My recent column about a Burnaby “tenant from hell” who left a tub running and went out for pizza – flooding a basement suite in the process – sparked a lot of response from tenant and landlords alike.
Both accused me of being “biased” against renters and landlords, which is because they are just basing their reaction on one columns. I’ve written dozens of columns in the past couple of years highlighting bad tenant and bad landlords. Readers have shared a lot of fascinating and disturbing stories about their experiences.
One landlord took issue with me about the Residential Tenancy Branch process. I had quoted some numbers from the provincial government about new staff being hired to speed up the process.
One landlord says the process has really bogged down during COVID-19, which has seen a temporary ban on evictions – in certain cases - and rent freezes.
The landlord, known as A., also details how difficult it is to get rid of a “tenant from hell.”
I’ll let this landlord explain.
“There are awful landlords, that’s for sure,” A. wrote. “There are also awful tenants. The information you quoted about how much quicker arbitration is happening now is dated information. Perhaps in 2017 it was faster than 2016 or possibly even up until early 2020. Since the pandemic, the wait times for arbitration have gone up dramatically and current wait times are four to six months.
“As a result of this it now takes that long plus then time to go to Supreme Court and hire a bailiff ($5-10k) to get a tenant evicted. Meanwhile, tenants can get away with not paying rent and causing all kinds of damage, even harassing and/or threatening landlords in some cases. So all told it’s likely going to cost landlords $10k+ (that is assuming rent owing is $5k or less which is unlikely) plus whatever the damages are.”
One major problem is even collecting damages from a tenant who has wrecked a rental unit.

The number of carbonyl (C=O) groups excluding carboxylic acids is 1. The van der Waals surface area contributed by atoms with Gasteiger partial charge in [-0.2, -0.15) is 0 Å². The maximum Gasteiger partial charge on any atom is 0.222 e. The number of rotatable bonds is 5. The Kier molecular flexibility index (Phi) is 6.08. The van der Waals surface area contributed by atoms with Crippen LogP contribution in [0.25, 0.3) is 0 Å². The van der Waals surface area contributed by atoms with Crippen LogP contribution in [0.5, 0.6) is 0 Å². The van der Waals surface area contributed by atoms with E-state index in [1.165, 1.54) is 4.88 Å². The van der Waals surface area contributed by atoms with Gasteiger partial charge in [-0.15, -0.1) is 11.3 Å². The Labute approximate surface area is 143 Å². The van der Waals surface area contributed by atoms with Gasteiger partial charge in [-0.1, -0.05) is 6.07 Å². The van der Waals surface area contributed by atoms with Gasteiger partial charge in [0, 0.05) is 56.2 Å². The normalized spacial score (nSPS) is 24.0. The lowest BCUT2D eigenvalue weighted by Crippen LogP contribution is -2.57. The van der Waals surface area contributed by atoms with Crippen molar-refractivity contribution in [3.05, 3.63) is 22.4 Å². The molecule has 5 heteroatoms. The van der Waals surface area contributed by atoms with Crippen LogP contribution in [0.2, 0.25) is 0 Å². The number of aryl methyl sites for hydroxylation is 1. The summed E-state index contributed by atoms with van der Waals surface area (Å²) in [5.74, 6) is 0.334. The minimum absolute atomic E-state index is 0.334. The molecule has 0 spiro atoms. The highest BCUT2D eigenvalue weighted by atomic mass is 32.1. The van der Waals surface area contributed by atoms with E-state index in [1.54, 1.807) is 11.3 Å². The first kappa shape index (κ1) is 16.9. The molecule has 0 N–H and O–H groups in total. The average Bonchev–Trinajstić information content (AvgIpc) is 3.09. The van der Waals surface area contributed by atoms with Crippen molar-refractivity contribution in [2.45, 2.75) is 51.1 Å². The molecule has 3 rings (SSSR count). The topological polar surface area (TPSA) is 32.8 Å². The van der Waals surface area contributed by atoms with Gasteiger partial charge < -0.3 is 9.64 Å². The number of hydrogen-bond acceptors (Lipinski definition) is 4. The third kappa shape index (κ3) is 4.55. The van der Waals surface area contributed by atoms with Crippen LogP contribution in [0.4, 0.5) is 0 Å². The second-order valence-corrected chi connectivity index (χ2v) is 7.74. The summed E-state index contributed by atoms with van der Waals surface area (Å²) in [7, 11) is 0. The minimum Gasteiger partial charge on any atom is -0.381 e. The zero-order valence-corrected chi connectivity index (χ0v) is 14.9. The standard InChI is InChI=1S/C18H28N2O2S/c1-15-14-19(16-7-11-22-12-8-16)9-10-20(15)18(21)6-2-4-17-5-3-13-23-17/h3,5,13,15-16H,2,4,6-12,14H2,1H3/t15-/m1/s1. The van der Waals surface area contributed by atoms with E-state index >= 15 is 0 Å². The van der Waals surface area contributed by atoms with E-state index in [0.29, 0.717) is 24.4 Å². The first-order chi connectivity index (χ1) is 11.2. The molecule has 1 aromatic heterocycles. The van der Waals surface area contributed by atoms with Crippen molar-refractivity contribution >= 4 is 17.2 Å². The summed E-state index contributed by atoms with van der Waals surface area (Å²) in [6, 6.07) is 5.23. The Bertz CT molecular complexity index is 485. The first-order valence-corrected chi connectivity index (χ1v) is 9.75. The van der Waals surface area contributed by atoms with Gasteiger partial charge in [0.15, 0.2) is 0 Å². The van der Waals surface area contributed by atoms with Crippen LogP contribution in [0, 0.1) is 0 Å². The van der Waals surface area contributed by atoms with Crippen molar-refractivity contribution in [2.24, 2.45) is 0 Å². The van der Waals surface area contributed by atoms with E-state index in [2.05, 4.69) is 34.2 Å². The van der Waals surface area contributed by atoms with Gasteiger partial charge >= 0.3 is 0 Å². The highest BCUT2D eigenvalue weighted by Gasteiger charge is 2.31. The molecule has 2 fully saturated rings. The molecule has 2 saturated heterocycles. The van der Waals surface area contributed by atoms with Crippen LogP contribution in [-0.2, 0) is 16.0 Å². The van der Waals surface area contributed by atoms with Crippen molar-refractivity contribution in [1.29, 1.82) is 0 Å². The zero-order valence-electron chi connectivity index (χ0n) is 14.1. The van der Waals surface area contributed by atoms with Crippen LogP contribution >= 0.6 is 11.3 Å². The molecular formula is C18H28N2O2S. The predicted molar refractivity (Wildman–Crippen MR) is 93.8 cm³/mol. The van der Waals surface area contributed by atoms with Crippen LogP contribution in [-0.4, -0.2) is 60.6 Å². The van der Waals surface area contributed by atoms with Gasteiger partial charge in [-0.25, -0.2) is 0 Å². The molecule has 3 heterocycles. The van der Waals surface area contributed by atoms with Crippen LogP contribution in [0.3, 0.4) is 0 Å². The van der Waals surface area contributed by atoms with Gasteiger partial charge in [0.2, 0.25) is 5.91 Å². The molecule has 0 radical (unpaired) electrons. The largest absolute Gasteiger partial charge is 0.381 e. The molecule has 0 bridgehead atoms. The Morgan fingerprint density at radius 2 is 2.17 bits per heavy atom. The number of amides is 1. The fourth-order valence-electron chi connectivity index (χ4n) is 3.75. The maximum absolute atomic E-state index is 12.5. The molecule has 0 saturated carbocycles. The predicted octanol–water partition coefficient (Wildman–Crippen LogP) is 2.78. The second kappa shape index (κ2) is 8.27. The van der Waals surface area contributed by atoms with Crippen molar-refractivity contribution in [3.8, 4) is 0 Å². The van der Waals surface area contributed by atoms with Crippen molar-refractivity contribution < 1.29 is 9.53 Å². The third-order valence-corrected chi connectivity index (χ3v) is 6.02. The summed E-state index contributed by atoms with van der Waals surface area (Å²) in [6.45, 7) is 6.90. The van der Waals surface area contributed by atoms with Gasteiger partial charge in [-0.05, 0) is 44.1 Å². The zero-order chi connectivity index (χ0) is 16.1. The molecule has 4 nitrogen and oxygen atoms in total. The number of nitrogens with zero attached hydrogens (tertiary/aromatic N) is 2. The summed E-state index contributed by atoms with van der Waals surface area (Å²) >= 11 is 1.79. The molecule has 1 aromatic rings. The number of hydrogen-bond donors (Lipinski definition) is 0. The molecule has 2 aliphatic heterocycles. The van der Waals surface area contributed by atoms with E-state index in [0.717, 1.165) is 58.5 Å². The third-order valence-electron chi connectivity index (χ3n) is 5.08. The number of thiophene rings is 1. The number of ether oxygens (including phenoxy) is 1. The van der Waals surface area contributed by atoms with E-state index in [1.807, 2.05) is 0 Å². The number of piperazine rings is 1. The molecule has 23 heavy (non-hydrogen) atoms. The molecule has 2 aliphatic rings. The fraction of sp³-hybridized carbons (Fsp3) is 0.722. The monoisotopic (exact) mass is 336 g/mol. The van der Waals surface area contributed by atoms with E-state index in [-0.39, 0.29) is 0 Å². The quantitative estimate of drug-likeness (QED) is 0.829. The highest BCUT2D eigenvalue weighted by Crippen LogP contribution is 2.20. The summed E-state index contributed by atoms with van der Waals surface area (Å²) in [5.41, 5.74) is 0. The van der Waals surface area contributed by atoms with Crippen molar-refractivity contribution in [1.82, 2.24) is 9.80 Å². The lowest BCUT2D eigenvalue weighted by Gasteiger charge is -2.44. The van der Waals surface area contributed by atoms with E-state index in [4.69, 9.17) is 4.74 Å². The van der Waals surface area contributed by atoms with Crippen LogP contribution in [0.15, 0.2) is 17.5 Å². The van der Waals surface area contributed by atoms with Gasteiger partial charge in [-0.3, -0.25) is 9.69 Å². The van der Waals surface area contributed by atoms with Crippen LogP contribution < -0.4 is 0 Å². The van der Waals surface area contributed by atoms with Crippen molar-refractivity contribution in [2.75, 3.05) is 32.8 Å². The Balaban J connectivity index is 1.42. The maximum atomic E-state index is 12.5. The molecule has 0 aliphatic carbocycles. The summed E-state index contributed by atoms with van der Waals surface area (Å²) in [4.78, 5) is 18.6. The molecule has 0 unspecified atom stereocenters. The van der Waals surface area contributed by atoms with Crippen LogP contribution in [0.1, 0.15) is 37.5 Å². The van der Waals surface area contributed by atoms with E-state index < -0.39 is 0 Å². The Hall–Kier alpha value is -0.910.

“I have seen landlords whose homes have been completely destroyed and sure they can get a monetary order to recoup some of the costs but getting the money from these tenants is unlikely as they often leave without leaving a forwarding address and/or they have no income that can be garnished, and even trying to collect beyond sending them a ‘letter of demand’ as per the RTB, if they don’t voluntarily pay, then it can go to collections but this requires going to small claims and another lengthy process. The risk for landlords is at an all-time high.”
One thing I liked about A.’s response is that it isn’t just defending all landlords.
“The stereotype of landlords being rich a**holes of course is true, to some extent, and certainly for corporations that own many properties the money is the only incentive and being kind and humane rarely comes into play (though the management will make all the difference). Most landlords who actually care about their tenants and aren’t jerks are people who are just getting by, often renting their basement out or possibly with a second property (this is me and happened because i was too ill when we moved to sell - as a result we actually own very little of either of our homes and our budget is tight). The risk can put them into foreclosure and at worst cost them the home they live in. Some landlords have had trouble getting people out of homes they just bought, despite proper notice etc., so they are paying the mortgage and homeless. Landlords are selling in droves and many are choosing not to rent out basements suites or convert them back to single family homes which is decreasing the already small number of rentals available and resulting in higher rents.”
It’s a lot to digest there. Housing is heinously expensive, even for those who own – leaving little room for error for some landlords if anything goes wrong.
Follow Chris Campbell on Twitter @shinebox44.